Proving My Case In Court

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Proving My Case In Court

As soon as I was accused of a crime that I didn't commit, I contacted a criminal attorney. I knew that I was going to need help proving my whereabouts and arguing with the other litigator, which is why I consulted with a professional. After meeting with my attorney and explaining my side of the story, she was able to go through my credit card statements to prove where I was and what I was doing. Her help proved my case in court, and it meant everything to me. This blog is dedicated to anyone who has ever been accused of a crime that they didn't commit.

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Joint Trials Have Pros And Cons

A joint trial combines several defendants facing the same or similar charges from the same situation. These types of cases are deemed acceptable by the law, so long as they do not interfere with the guarantee of a fair trial for the defendant.

In some cases, a judge may decide that a joint trial is appropriate. For example, two people who are both accused of murdering the same individual may be on trial together.

This might leave you with some questions. For instance, is it actually in your best interest to have a joint trial? Could it help you at all? This is what you need to know.

Joint Trials Offer Efficient Resolutions

A joint trial streamlines your criminal court case. You don't need to go through jury selection again, and you don't need to have witnesses testify more than once. This can be beneficial for the overall process, but what does it mean for you personally?

A joint trial can give you the fair and speedy trial you may want so that you can move forward, but you might wonder if you would have a stronger case on your own. This is something your lawyer will determine for you.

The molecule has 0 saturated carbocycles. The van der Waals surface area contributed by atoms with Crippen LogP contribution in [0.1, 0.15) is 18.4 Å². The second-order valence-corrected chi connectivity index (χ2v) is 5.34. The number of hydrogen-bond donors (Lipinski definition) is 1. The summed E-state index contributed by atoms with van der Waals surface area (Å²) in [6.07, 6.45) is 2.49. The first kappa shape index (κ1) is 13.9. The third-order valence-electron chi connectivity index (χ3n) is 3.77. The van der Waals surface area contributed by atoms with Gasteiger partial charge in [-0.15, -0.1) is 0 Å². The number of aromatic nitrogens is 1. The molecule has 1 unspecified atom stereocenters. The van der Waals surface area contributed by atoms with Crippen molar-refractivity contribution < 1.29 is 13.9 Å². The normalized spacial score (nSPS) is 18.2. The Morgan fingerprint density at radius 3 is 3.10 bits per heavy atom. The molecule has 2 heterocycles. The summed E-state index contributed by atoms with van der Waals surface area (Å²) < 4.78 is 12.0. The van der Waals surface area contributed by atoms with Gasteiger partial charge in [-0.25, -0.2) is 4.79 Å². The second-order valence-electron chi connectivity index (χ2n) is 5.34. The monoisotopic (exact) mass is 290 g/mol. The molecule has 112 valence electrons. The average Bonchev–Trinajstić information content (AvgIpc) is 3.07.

Joint Trials Can Be Severed Sometimes

In some cases, joint trials will be severed, meaning each individual will go through a different, separate trial. For example, each co-defendant might argue that the other was the one who committed the crime, which means that the joint trial doesn't necessarily make sense.

For example, if the prosecution is pursuing the death penalty as a consequence, it is important to talk to your attorney about fighting for the trials to be separate. You might also consider a separation if the court has specific evidence against only one party.

Speak With Your Attorney About Joint Trials

Often, people want to have separate trials so that they can better prove their own cases. They may have different evidence that pertains only to their involvement in a case, for instance. Your attorney understands how to work with the law to demonstrate that having your own criminal case is crucial.

As you can see, a joint trial can be difficult to contend with. Make sure you work with a criminal law attorney to ensure that you have strong representation. Otherwise, filing to separate the trials can be quite difficult, and you may find yourself in a problematic situation. Set up a consultation with a criminal defense lawyer today to discuss your case.